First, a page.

Admittedly, Edwards committed a number of environmental voting gaffes early on in his Senate career, which have caused some in the environmental community to say that only very recently has he become a true believer. During his first year in office, 1999, he voted in favor of an amendment to allow mountaintop-removal mining practices. Later, he voted to exempt pickup trucks from fuel-efficiency standards and supported the storage of nuclear waste at Yucca Mountain in Nevada (though he has since agreed to support Kerry’s position that Yucca shouldn’t become a dumping ground). Edwards also voted against an amendment that would have prevented farm subsidies from helping to expand industrial farms, and voted against stricter prohibitions on the use of pesticides in parks.
“His voting record for the most part is very favorable, but it’s fair to say that environmental issues were not a priority for Edwards during his first several years in office,” said a leading analyst at a prominent national environmental group who asked to remain unnamed. “For a while he was not even close to where we wanted him to be in terms of leading on certain issues, but we got him to come around.”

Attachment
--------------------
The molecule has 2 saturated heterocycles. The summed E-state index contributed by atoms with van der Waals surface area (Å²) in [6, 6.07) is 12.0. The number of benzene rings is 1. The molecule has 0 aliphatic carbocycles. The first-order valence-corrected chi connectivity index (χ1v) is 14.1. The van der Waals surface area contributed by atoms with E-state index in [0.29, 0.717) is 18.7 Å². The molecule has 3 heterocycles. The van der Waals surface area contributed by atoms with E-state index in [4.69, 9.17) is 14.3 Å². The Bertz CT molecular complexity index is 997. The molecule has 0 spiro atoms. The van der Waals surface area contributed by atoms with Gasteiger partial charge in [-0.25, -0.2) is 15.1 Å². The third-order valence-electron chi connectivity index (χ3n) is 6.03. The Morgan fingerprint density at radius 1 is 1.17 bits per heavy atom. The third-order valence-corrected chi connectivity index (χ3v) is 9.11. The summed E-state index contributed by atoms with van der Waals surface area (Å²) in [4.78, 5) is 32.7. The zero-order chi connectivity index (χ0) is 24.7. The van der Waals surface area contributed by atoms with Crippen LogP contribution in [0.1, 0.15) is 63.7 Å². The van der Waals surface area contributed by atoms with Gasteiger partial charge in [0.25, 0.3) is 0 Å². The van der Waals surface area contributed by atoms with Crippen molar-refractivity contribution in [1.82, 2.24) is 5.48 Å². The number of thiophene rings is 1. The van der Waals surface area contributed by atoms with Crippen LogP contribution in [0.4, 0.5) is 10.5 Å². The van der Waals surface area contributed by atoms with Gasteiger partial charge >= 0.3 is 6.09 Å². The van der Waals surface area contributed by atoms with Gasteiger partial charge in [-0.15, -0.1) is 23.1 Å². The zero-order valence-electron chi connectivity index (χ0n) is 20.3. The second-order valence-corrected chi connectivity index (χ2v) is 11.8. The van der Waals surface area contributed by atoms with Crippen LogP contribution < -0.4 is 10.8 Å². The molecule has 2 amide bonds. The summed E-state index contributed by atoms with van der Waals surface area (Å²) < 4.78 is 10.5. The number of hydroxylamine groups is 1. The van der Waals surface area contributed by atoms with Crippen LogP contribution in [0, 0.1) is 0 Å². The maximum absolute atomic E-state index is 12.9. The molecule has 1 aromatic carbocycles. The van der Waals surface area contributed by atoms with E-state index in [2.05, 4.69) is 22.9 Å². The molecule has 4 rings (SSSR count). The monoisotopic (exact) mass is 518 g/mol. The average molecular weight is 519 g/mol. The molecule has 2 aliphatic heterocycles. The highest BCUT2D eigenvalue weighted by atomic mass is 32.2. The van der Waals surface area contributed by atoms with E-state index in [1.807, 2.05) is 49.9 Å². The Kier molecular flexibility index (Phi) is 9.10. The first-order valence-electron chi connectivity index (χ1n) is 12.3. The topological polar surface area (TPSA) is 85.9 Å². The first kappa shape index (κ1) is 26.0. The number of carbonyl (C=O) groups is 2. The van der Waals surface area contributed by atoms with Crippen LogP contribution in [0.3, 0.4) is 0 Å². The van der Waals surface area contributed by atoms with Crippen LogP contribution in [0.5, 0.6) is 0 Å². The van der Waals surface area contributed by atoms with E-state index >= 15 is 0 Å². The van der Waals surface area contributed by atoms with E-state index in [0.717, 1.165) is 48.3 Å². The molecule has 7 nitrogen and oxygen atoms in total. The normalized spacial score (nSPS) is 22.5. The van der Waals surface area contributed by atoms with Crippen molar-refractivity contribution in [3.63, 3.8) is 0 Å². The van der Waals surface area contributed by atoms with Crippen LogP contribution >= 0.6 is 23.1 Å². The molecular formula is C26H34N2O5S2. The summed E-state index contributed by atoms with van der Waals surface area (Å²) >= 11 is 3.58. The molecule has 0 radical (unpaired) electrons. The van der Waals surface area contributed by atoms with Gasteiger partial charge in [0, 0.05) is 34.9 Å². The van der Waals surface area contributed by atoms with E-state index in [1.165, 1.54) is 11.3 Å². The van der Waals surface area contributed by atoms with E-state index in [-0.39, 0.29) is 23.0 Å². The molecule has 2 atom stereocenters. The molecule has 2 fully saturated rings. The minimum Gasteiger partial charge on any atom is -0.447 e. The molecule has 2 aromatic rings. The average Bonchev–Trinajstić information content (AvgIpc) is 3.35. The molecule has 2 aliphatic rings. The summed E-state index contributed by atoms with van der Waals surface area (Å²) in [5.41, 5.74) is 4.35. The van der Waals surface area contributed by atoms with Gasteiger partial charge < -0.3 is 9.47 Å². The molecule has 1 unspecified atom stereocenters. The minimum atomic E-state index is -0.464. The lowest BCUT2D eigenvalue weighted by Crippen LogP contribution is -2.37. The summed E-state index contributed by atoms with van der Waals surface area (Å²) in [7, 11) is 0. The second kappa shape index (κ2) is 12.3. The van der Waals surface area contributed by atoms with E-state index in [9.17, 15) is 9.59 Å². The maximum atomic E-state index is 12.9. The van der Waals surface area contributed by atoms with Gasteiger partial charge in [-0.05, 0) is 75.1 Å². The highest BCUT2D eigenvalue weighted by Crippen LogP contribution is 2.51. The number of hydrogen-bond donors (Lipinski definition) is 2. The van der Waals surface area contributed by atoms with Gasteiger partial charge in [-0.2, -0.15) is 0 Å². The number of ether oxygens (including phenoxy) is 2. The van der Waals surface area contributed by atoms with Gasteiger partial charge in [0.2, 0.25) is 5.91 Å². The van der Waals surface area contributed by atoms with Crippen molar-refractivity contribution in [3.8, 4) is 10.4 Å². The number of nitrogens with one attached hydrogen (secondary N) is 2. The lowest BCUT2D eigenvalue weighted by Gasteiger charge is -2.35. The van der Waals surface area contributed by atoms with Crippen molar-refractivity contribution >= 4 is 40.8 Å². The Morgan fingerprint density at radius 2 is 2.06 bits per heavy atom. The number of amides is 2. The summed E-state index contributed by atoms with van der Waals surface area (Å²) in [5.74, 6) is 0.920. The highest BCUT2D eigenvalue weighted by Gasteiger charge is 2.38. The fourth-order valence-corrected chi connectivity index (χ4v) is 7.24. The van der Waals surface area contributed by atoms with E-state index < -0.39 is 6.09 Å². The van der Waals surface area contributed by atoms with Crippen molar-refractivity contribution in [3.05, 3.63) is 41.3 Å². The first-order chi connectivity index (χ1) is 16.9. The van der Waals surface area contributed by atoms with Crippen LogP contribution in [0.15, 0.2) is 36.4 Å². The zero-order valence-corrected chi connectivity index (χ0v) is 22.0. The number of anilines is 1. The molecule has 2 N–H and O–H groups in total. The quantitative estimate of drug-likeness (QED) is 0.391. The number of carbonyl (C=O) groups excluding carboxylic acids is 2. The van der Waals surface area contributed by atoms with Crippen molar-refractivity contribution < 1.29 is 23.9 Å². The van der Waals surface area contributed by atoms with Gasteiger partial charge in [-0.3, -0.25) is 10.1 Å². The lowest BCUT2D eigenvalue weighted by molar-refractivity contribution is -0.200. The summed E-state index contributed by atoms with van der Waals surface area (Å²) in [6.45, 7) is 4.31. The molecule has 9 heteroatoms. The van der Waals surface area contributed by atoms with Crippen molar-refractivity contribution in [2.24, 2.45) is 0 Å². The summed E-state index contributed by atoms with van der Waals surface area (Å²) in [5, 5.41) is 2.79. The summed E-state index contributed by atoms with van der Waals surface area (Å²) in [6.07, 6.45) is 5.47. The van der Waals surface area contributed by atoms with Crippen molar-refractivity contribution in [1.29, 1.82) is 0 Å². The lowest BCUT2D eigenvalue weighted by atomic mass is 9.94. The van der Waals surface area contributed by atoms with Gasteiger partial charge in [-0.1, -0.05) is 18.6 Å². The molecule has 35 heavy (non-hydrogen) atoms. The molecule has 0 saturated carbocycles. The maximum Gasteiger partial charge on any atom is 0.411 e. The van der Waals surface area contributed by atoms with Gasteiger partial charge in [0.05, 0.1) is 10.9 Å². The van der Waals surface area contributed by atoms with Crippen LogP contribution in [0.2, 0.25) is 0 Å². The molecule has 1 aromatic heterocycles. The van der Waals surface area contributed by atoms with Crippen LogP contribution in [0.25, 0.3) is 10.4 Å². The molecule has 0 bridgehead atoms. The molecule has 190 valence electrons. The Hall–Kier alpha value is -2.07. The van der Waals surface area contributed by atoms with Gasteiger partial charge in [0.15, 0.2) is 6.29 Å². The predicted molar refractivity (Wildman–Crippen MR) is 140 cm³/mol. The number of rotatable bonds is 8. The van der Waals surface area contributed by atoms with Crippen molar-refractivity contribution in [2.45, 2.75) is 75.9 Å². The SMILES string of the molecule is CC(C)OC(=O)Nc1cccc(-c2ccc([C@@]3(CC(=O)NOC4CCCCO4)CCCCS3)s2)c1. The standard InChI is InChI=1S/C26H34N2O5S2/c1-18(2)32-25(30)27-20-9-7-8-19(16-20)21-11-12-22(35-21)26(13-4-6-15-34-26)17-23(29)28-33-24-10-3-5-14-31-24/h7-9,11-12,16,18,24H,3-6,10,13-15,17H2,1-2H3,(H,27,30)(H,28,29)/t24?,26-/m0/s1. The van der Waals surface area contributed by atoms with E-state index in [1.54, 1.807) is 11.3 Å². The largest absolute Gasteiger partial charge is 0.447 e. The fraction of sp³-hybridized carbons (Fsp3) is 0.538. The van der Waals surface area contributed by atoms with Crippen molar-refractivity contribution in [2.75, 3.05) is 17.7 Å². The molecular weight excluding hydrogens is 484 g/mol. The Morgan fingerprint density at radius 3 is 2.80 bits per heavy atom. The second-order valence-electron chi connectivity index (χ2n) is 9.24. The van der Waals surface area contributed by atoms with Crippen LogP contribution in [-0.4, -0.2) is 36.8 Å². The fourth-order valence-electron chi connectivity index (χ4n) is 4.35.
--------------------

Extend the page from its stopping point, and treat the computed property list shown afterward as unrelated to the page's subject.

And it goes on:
LCV, the Natural Resources Defense Council, and other groups worked doggedly over the past few years to get to Edwards’ major campaign contributors and convince them that the environment was an important issue for him to lead on. The contributors in turn took their case to Edwards, and, to his credit, he came around.
“We’re a big fan of Edwards because of his turnaround,” said the analyst. “The fact that he was so willing to listen to us, so adaptable and open to our concerns, spoke volumes about his ability to be a dynamic leader.”
Furthermore, Edwards’ main campaign message — that the Bush administration shouldn’t be allowed to keep putting special interests ahead of the public interest — is very much in keeping with environmentalists’ message. “When LCV was deciding which candidate to endorse, Edwards was very appealing because of the way he kept stressing his central message that his campaign is about standing up for the people — the interests of the citizen — in the face of escalating corporate power,” said Mark Longabaugh, LCV senior vice president for political affairs. (LCV ultimately endorsed Kerry.)